"What reparations could you expect... after you provoked these riots, in which you fired with rifles, guns and bombs upon men armed only with sticks and stones? ... Can there be any understanding between aggressor and victim? Between home-owner and burglar? ... O naive Jews, hear the final word of the Arabs. No understanding between us is possible without the abolition of the Balfour declaration..."

The specific events referred to in this extract are as follows: On August 23, 1929 a mob of Arabs hundreds strong swarmed towards the Mea Shearim neighborhood after Friday prayers at the Al-Aqsa mosque. They were armed with cudgels and a few swords. If unopposed, they would have committed a massacre similar to the one in Hebron the next day (60 killed). But a handful of Jewish Hagana members were on hand to oppose them with two guns and a hand grenade. The mob panicked and dispersed, and no Jews were killed.

What happened? Feeling shamed and needing to restore their honor, a mob of Arabs attacked a Jewish neighborhood, thinking to find an easy target. They found the Jews prepared and resolute; their attack was thwarted, and they suffered more casualties. Their reaction? To howl in outrage at the unfairness of the fight they started.

Fast forward 85 years. The Arabs of Gaza fire rockets at Jews in Israel, thinking to find helpless targets. They find the Jews prepared both defensively (shelters, alarms, Iron Dome) and offensively. Their attack is thwarted, and they suffer greater casualties. Their reaction? To howl in outrage at the unfairness of it all.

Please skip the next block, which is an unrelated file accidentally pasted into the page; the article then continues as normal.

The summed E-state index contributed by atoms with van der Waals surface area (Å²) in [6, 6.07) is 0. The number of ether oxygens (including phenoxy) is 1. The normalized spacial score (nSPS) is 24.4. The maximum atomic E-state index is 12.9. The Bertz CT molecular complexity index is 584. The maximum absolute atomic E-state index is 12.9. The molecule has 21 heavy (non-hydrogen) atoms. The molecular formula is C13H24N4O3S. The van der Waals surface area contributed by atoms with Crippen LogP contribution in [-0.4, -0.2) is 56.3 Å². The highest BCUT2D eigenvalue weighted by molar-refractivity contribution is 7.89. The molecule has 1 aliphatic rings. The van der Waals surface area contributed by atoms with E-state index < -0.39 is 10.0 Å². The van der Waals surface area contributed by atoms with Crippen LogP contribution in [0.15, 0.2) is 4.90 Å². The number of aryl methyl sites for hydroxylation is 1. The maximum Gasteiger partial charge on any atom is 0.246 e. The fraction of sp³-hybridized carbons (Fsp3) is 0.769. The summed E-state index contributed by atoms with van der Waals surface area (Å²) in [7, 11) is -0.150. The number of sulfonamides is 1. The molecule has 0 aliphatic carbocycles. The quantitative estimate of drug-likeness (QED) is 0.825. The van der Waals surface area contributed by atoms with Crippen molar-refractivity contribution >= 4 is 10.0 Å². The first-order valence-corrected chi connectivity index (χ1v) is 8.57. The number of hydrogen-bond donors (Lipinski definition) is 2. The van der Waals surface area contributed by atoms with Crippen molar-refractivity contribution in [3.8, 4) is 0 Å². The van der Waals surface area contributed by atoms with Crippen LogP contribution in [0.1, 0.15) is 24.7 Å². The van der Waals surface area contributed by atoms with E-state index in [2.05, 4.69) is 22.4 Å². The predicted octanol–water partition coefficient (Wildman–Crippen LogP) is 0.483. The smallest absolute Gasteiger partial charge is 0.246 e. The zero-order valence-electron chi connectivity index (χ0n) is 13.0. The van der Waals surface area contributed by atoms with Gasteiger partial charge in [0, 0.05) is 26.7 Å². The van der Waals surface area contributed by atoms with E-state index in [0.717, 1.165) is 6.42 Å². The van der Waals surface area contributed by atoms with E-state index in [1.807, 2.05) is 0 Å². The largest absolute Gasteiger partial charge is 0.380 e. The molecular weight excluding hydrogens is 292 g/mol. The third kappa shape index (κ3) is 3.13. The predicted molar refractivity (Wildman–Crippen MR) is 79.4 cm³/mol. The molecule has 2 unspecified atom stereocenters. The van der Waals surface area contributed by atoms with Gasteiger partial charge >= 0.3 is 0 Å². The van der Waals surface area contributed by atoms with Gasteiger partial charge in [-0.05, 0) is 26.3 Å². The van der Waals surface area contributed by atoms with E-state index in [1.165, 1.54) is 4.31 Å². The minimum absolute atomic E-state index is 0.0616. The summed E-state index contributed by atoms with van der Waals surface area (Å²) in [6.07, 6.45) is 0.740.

Quite a few of the previous wars follow this pattern - 1967 (Six Day War) and 2006 (Second Lebanese war ) are perhaps the best examples, with 2002 (Defensive Shield) and 1982 (First Lebanese War) not far behind.

(Quotes are from "1929 - Year Zero of the Arab-Israeli Conflict" by Hillel Cohen, pages 205-206 (Hebrew) a book which would require about two pages of caveats before I recommended it to anyone).
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Re: The Gaza War

Postby Nathan » 09 Aug 2014, 20:34

You have my deepest sympathy having to live with neighbours like that!

It's perfectly obvious what the goal is on the Palestinians' side, but what's the realistic aim of this war for the Israelis when you are dealing with such a fanatical enemy? I get it that there are weapons and other military installations to destroy, but do you really think you could ever bash people like that hard enough to make them less troublesome?
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Re: The Gaza War

Postby Jonathan » 10 Aug 2014, 18:09

Thanks for the sympathy - it's not easy to come by these days.